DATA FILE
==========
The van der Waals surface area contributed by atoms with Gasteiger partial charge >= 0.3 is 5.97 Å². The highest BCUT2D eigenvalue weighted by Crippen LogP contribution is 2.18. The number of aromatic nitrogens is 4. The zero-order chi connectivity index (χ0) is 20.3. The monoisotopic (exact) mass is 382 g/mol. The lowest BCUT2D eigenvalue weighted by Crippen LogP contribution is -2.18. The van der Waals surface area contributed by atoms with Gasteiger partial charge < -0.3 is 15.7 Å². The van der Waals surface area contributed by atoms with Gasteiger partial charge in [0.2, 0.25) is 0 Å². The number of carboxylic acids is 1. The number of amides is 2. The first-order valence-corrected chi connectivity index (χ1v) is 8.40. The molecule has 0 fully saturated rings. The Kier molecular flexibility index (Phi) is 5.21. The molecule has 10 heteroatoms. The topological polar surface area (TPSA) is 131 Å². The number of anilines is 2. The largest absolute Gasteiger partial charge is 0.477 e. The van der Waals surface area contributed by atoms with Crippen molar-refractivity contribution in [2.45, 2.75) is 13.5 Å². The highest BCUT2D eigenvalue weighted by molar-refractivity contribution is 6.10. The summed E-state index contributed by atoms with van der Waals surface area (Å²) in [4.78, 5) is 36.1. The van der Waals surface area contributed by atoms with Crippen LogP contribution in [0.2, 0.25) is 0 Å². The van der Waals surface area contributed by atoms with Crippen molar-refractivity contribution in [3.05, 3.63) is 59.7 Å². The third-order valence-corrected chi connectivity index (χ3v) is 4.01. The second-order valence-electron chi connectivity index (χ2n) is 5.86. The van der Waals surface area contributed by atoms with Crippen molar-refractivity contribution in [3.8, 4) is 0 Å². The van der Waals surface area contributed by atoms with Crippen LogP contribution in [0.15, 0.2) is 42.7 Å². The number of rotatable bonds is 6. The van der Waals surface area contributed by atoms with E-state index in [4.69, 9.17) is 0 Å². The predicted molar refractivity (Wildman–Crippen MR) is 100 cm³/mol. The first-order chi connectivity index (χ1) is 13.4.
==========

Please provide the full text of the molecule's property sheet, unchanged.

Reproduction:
The van der Waals surface area contributed by atoms with Gasteiger partial charge >= 0.3 is 5.97 Å². The highest BCUT2D eigenvalue weighted by Crippen LogP contribution is 2.18. The number of aromatic nitrogens is 4. The zero-order chi connectivity index (χ0) is 20.3. The monoisotopic (exact) mass is 382 g/mol. The lowest BCUT2D eigenvalue weighted by Crippen LogP contribution is -2.18. The van der Waals surface area contributed by atoms with Gasteiger partial charge < -0.3 is 15.7 Å². The van der Waals surface area contributed by atoms with Gasteiger partial charge in [0.2, 0.25) is 0 Å². The number of carboxylic acids is 1. The number of amides is 2. The first-order valence-corrected chi connectivity index (χ1v) is 8.40. The molecule has 0 fully saturated rings. The Kier molecular flexibility index (Phi) is 5.21. The molecule has 10 heteroatoms. The topological polar surface area (TPSA) is 131 Å². The number of anilines is 2. The largest absolute Gasteiger partial charge is 0.477 e. The van der Waals surface area contributed by atoms with Crippen molar-refractivity contribution in [2.45, 2.75) is 13.5 Å². The highest BCUT2D eigenvalue weighted by molar-refractivity contribution is 6.10. The summed E-state index contributed by atoms with van der Waals surface area (Å²) in [4.78, 5) is 36.1. The van der Waals surface area contributed by atoms with Crippen LogP contribution in [0.2, 0.25) is 0 Å². The van der Waals surface area contributed by atoms with Crippen molar-refractivity contribution in [3.05, 3.63) is 59.7 Å². The third-order valence-corrected chi connectivity index (χ3v) is 4.01. The second-order valence-electron chi connectivity index (χ2n) is 5.86. The van der Waals surface area contributed by atoms with Crippen molar-refractivity contribution in [3.8, 4) is 0 Å². The van der Waals surface area contributed by atoms with Crippen LogP contribution in [0.15, 0.2) is 42.7 Å². The number of rotatable bonds is 6. The van der Waals surface area contributed by atoms with E-state index in [4.69, 9.17) is 0 Å². The predicted molar refractivity (Wildman–Crippen MR) is 100 cm³/mol. The first-order chi connectivity index (χ1) is 13.4.